Why Cincinnati Bengals Fans Should Be Very Concerned About Andy Dalton

Nick Kostora@@nickkostoraContributor IIIOctober 15, 2012

CINCINNATI, OH - OCTOBER 07:  Quarterback Andy Dalton, 14 of the Cincinnati Bengals, throws the ball against the Miami Dolphins at Paul Brown Stadium on October 7, 2012 in Cincinnati, Ohio. The Dolphins won, 17-13. (Photo by Tyler Barrick/Getty Images)
Tyler Barrick/Getty Images

After an outstanding rookie season, more was expected out of Cincinnati Bengals quarterback Andy Dalton in 2012.

So far he has delivered in the touchdown department, but he has showcased some troubling trends and the Bengals look much less formidable as a result.

Granted, Dalton has continued to build tremendous chemistry with wide receiver A.J. Green and tight end Jermaine Gresham.

Green has 628 yards and six touchdowns to this point and Gresham has 306 yards and two scores. These three players will undoubtedly be cornerstones of the offense for the next decade; however, Dalton has struggled overall this season.

In the last two games, losses to the Miami Dolphins and Cleveland Browns, Dalton has thrown a combined five interceptions.

Yes, he has thrown 12 touchdowns this season and flashed brilliance, but with the lack of a quality running game to balance out the offense, more pressure has been placed on the second-year signal-caller and he has faltered.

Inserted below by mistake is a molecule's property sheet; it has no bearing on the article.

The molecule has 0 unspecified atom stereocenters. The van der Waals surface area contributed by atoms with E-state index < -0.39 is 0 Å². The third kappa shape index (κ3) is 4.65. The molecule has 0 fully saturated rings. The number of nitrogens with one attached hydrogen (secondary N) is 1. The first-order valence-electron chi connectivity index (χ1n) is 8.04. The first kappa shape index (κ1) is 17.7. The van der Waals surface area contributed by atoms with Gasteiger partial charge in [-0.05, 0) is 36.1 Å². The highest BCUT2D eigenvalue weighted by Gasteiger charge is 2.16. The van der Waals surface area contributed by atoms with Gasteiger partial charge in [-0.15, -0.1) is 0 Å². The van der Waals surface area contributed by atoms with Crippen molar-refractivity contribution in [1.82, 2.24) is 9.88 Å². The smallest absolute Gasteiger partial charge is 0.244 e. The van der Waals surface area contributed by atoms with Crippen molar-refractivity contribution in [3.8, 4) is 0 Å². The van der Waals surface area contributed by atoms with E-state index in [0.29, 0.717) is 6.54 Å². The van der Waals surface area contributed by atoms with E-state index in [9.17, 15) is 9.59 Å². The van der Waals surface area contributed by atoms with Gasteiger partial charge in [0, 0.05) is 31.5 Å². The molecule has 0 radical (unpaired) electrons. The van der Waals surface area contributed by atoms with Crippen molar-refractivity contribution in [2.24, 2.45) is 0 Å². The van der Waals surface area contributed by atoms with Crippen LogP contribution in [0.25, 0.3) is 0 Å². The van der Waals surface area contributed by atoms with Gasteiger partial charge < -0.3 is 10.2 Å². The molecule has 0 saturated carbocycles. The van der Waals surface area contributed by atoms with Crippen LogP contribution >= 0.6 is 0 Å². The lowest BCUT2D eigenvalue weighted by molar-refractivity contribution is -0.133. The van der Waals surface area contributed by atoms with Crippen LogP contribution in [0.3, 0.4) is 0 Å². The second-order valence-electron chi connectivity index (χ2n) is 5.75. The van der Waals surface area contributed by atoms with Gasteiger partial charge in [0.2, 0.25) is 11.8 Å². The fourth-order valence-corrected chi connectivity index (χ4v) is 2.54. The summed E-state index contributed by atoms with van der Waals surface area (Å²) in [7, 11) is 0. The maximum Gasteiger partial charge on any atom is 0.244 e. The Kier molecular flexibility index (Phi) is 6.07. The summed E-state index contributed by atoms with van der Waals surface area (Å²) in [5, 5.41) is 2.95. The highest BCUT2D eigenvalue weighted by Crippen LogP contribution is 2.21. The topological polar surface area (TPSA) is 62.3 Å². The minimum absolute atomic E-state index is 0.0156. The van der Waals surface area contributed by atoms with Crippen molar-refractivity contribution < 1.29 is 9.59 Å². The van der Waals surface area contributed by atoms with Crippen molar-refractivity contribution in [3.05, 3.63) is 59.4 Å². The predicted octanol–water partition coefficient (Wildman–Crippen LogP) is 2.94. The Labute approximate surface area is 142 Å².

Dalton's offensive line has not been perfect, but he has clearly been at fault of holding onto the ball far too long and inviting some of the 17 sacks already allowed by Cincinnati. He is not exactly a mobile quarterback that moves the pocket much, but standing back there like a pylon is not beneficial.

Dalton must get better at delivering the quick strike throws that are staples of the West Coast offense. He consistently waits for big plays to develop, and that habit is costing the Bengals.

It does not help when numerous of his interceptions are caused by tipped balls or poorly run routes, but at some point the blame falls on the QB.

That is simply the nature of today's NFL.

The former TCU Horned Frog has great potential and can be deadly accurate at times, but it seems the increasing pressure and diversified blitzing schemes are currently hurting his production. Bengals fans should definitely be concerned with his issues and inability to stop turning the ball over.

Cincinnati's defense, which ranks 17th against the pass and 20th against the run, is not good enough to consistently be thrust on the field on short notice and with short yardage behind them. Dalton must become smarter with his decisions and keep the Bengals offense on the field for longer periods of time.

Is he completely to blame?

No, it would be nice if Benjarvus Green-Ellis could figure out how to rush for more than 3.4 yards per carry and become a legitimate rushing threat. This would force defenses to respect the ground game and dedicate more defenders to playing the box and not spreading out against the pass.

However, Dalton is not always going to have the luxury of a perfectly constructed offense or a great line in front of him. He needs to quickly overcome the deficiencies around him and deliver intelligent, accurately thrown passes that keep his offense on the field.

There is obviously no threat to his job security as Bruce Gradkowski is never going to sneak up on the depth chart, but if the Bengals want to keep from becoming an AFC North afterthought once more, then it is essential that Dalton finds comfort in the pocket and avoids turnovers.